Crannogs are artificial islands in the middle of lakes. Used from about 1000 BCE to 1600 CE, the crannogs allowed for greater protection from attack. The name “crannog” is derived from the Irish root—“crann” which means “tree” and relates to the use of wood. To make a crannog, the people would dump timber, earth, and stones onto a lake or river bed.
Some crannogs were connected to the land by stone causeways which were often constructed in a zig-zag pattern to protect the approach. Dugout canoes were commonly used to reach the island as well. There are at least 1,200 known crannogs in Ireland.
Shown above is Bolin Island on Lough Gur. Archaeological excavation found that the island was formed by large boulders and the interior was filled with brushwood and earth. It measures about 30 meters in diameter and had timber structures in the interior. Archaeologists feel that it had a timber palisade or fence around the perimeter for defensive purposes.
Shown above is an artist’s conception of what the Bolin Island crannog would have looked like.
Shown below are photographs of the reconstructed crannog at Craggaunowen which shows more about what life was like in a crannog.
Shown above is a typical round house using a wattle-and-daub system for the walls and a thatched roof.
Shown above is a larger oval-shaped house.
Shown above is a detail of the thatched roof.
Shown above are the house interiors.
Shown above is a bed made using a woven frame and a straw/grass mattress.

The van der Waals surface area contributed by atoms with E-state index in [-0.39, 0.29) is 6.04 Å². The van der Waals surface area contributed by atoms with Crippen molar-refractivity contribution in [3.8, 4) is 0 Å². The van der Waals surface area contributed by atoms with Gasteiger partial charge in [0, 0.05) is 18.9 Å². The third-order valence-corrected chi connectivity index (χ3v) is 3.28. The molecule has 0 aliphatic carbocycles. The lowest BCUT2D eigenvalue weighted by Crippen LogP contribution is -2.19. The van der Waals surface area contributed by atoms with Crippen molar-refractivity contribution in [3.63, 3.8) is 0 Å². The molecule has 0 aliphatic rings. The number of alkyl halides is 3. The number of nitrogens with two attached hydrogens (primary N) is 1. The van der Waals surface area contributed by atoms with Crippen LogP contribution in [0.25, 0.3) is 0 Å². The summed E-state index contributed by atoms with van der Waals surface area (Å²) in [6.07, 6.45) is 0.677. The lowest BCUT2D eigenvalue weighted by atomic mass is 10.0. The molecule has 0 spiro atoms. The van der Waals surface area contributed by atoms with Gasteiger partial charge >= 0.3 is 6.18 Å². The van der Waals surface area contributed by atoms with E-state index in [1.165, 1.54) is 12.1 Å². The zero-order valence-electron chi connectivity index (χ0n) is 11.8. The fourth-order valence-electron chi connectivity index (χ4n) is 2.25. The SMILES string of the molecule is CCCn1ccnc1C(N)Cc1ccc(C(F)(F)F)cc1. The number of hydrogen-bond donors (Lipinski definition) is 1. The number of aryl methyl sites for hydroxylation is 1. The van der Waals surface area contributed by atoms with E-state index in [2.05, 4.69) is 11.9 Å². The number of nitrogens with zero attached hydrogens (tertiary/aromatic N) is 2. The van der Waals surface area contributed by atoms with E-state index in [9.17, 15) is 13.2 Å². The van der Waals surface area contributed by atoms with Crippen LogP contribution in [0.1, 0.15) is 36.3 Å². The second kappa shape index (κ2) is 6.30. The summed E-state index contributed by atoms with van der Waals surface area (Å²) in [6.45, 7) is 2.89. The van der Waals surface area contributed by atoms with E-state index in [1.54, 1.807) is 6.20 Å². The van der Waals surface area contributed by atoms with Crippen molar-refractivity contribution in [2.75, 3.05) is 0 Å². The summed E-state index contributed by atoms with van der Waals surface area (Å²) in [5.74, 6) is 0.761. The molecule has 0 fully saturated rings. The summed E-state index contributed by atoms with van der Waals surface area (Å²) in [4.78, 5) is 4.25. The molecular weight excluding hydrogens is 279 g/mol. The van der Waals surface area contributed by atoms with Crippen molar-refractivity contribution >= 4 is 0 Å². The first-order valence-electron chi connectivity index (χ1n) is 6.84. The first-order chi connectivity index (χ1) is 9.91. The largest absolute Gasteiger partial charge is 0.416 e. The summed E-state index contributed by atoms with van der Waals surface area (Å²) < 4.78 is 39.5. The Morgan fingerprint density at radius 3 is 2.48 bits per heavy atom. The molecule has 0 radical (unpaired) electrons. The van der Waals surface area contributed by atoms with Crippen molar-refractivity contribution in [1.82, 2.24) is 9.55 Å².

Since crannogs were located on artificial islands, boats were important to the people both for transportation to the crannog as well as for fishing. Shown above is a round boat made from a pole frame covered with skin. This is similar to the bullboats found among American Indians, such as the Mandan, Hidatsa, and Arikara.
For the ancient Irish, water ways were not barriers, but a kind of super highway. Shown above is a dugout canoe which is on display in the National Museum in Dublin.
Shown above is a fence which was made using a woven pole and post system.
The people who lived in the crannogs were farmers who had gardens and raised some livestock. Shown above is a garden plot or field which would have been on the mainland. Due to the climate, some of the fields were very wet and required extra drainage. Ridges were formed in the fields to raise the seeds above ground level and provide additional drainage. The cereal crops included oats, wheat, and barley. They also raised peas and beans.
Energy has been a concern for humans for the past couple of hundred thousand years. Shown above are the two primary energy sources used in the crannogs: peat and firewood.